Today, the Honourable Jason Kenney, Minister of Employment and Social Development, spoke at the Canadian Building Trades Conference about the Government of Canada’s ongoing commitment to support apprenticeships and the skilled trades.
Minister Kenney spoke about the important role apprenticeship training plays in Canada’s post-secondary education system and as a key provider of the vital skills and knowledge necessary to power and grow the Canadian economy. He also addressed his concern for the many challenges apprentices face, including low completion rates, lack of employer participation, inconsistencies between provincial and territorial apprenticeship systems and high apprentice to journeyperson ratios, particularly in some provinces.
Minister Kenney outlined a number of Government of Canada initiatives of interest to the construction sector including grants for apprentices, the Canada Job Grant and the introduction of the Canada Apprentice Loan, as outlined in Economic Action Plan (EAP) 2014.
Minister Kenney also announced that the Government of Canada is now mandating that those bidding on government construction and maintenance contracts sign a voluntary certification expressing their commitment to hire and train apprentices. Contractors and subcontractors will also be required to inform the Government of Canada about the number of apprentices they plan to use on the contract, as well as their trades. This information will help inform future additional changes to encourage the use of apprentices. This initiative was a commitment made in EAP 2013 to further promote apprenticeships in Canada.
He highlighted additional EAP 2014 measures including increasing awareness of the existing financial supports available to apprentices while they are on technical training through the Employment Insurance program and a pilot project that will explore ways to allow apprentices to continue working while fulfilling the technical training requirements of their programs.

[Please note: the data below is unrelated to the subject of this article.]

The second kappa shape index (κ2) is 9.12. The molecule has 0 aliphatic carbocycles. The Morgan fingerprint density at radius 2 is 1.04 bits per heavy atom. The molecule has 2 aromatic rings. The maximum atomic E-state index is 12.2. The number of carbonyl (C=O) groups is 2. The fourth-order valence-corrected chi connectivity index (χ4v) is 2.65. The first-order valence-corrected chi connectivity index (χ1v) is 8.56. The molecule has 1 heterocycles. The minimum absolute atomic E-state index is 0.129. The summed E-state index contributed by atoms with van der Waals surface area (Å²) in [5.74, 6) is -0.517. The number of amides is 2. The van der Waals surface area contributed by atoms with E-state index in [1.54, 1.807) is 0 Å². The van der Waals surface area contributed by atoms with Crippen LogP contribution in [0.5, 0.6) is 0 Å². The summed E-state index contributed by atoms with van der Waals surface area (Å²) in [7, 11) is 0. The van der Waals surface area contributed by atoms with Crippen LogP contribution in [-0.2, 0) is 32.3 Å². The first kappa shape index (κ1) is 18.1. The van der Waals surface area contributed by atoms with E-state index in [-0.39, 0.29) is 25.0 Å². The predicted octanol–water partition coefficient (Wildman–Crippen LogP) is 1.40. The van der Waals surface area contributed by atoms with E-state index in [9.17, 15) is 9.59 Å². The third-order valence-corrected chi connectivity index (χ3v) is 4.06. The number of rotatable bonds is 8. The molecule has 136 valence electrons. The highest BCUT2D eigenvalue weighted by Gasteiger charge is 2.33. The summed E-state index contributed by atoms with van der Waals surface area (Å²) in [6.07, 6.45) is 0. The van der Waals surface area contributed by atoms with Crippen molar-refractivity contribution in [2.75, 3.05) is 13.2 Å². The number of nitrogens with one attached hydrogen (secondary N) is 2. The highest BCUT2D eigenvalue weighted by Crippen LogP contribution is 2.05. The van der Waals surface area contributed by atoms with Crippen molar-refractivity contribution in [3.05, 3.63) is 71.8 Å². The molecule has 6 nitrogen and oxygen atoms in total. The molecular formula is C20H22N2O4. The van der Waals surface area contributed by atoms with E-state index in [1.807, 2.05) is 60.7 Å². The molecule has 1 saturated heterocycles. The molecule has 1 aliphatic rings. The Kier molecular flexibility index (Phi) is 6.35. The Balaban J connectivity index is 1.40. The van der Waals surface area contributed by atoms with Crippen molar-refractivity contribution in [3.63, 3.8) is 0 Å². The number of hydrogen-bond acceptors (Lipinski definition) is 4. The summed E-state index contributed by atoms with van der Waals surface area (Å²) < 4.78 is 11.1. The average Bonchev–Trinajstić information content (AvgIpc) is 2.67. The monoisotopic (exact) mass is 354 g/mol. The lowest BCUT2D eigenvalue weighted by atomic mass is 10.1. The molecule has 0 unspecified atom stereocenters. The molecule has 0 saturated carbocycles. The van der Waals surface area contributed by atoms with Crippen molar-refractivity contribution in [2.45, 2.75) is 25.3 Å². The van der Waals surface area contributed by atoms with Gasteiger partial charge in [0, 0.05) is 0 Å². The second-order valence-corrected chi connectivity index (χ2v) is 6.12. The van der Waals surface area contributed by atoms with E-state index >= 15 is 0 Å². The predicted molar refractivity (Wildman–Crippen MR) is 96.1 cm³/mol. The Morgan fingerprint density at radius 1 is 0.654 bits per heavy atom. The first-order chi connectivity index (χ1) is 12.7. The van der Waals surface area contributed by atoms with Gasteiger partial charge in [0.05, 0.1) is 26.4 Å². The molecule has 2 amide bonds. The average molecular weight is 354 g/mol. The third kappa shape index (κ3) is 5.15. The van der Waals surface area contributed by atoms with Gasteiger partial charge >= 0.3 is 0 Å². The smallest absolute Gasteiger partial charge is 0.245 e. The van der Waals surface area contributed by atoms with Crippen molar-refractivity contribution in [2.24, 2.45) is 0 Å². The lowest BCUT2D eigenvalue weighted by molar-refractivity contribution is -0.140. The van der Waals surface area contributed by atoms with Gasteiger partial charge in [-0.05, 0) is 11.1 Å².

In addition, Minister Kenney announced over $1.2 million to Frontier College to integrate literacy and essential skills training in apprenticeship programs. This aims to help apprentices complete their training and trade certification.
• In the construction sector alone, it is expected that Canadian companies will need approximately 300,000 new workers over the next 10 years.
• The Canada Job Grant will help ensure that Canada has the skilled workforce it needs to help bridge the gap between the skills Canadians have and the skills employers are looking for.
• EAP 2014’s Canada Apprentice Loan will provide apprentices in Red Seal trades with access to interest-free loans of up to $4,000 per period of technical training to encourage careers in the skilled trades. It is estimated that at least 26,000 apprentices a year will apply for these loans.
“Our government’s top priorities are creating jobs, economic growth and long-term prosperity. We are taking action to address skills shortages by providing even more support for apprentices. Through our Economic Action Plan and support for training programs, along with grants and tax credits, we are encouraging apprenticeships and careers in the skilled trades, including the introduction of the Canada Apprentice Loan.”
– The Honourable Jason Kenney, Minister of Employment and Social Development
“There is no national apprenticeship system in Canada. There are 13 different systems, one for each province and territory, which can create barriers for apprentices to move easily during their training to where the jobs are. We support the work the Government of Canada is doing with the provinces and territories to facilitate the mobility of apprentices. Apprenticeship training should be harmonized across the country, with common sequencing so that more apprentices are able to apply their skills anywhere they are needed across Canada.”
– Robert Blakely, Director of Canadian Affairs, Building & Construction Trades Department
Source: Government of Canada – Employment and Social Development Canada